For Chip and his friends, the farmyard was a lovely place. There was plenty of space to run and play and a fence kept them safe from the passing fox. Still, they were warned to stay in the coop once the sun went down because a fence could only do so much.
The hens fussed over all the chicks as if they were their own. Shooing them into the safety of the coop at night and shooing them out from under claw when the sun was up. Beyond that, the chicks were largely left to entertain themselves.
Sometimes, when the chicks were feeling daring, they would slip through a hole at the back of the fence and run across the farmyard, pass the barn and to the edge of the reed-lined pond.
There were all kinds of interesting friends at the pond. Frogs and turtles, fish and birds. Mostly, the chicks liked to play with the ducklings.
“Hello! Hello!” Chip and the others would chirp as soon as the pond was in sight.
“Greetings! Salutations!” the ducklings would quack back, as they were more worldly and sophisticated than the farmyard chicks.
Unlike the hens, the ducks were more protective of their ducklings. Quacking at them to leave the chicks alone and come swim in the pond. But when the ducklings begged, their mothers always let them play with their visiting friends. As long as they stayed close to the pond.
“I wish you could come see our farmyard!” Hopscotch told the ducklings one afternoon.
“Oh, we’ve seen your farmyard,” one of the older ducklings told her.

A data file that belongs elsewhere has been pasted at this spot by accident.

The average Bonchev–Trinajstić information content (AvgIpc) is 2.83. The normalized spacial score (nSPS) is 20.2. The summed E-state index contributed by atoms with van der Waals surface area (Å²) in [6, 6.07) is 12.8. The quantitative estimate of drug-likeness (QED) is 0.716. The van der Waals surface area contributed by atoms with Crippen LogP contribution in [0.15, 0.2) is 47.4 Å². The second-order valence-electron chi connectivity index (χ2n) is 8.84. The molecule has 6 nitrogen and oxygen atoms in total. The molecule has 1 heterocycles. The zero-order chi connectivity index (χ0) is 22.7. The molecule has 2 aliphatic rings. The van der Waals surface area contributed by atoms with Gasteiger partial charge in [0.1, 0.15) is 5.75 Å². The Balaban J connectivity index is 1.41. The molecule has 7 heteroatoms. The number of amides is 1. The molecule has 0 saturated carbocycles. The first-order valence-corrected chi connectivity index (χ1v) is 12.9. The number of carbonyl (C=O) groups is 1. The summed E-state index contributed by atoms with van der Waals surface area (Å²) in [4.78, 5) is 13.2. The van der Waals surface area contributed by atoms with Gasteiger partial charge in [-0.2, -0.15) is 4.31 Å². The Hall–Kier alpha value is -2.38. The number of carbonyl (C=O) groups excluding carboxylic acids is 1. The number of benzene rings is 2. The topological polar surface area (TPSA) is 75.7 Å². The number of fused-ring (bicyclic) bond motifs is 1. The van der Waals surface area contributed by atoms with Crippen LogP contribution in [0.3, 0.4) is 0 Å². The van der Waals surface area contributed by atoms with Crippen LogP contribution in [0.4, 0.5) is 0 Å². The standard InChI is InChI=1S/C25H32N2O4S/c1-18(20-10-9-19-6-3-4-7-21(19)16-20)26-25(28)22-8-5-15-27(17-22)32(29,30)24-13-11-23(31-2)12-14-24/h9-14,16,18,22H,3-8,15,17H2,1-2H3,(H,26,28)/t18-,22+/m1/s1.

That excited the chicks. They chirped many questions while the ducks preened and waited for silence to reply. They very much liked the attention of the simple little chicks.
“We often fly by on our way to and from the pond,” another duckling explained, before shaking out his still damp feathers.
“We’ve never seen you fly by!” Jan and Clucky insisted.
“I’ve seen them,” Frank said, copying the duckling’s casual air and rustle of feathers.
“You have not!” Penny accused. She did not like the way Frank pretended to know more than the rest of them, just because he hatched a few days earlier.
“I doubt any of you have seen us,” another duckling laughed. “You’re all so busy scratching around in the dirt. Whyever do you do that?”
The chicks eyed each other. They could tell from the duckling’s tone that she thought it was strange behavior. The other ducklings’ bright interest seemed to agree. But none of the chicks had ever questioned why they would scratch at the dirt.
“To see what’s in it,” Chip answered.
“What’s in the dirt?” the first duckling quacked unkindly. “What would you want in the dirt?”
The chicks eyed each other again. Chip waited for one of his friends to speak up, but they all held back, nodding at him to explain.
“Lots of stuff,” Chip said. “Bugs and plants and sometimes worms. And we scratch for dust baths.”
“Dust baths?” The ducklings quacked amongst themselves in gleeful surprise.
“Yes…” Chip confirmed slowly. Again, his friends stayed silent. “We scratch and roll in the dirt, then clean it off.”
“In dirt?” The ducklings openly cackled at the idea of a dust bath. “Why not clean yourselves in water like a normal bath?”
Chip did not have an answer, but Jan did.
“Who says your water bath is normal?” she asked in a shrill chirp. “Everyone we know takes a dust bath!”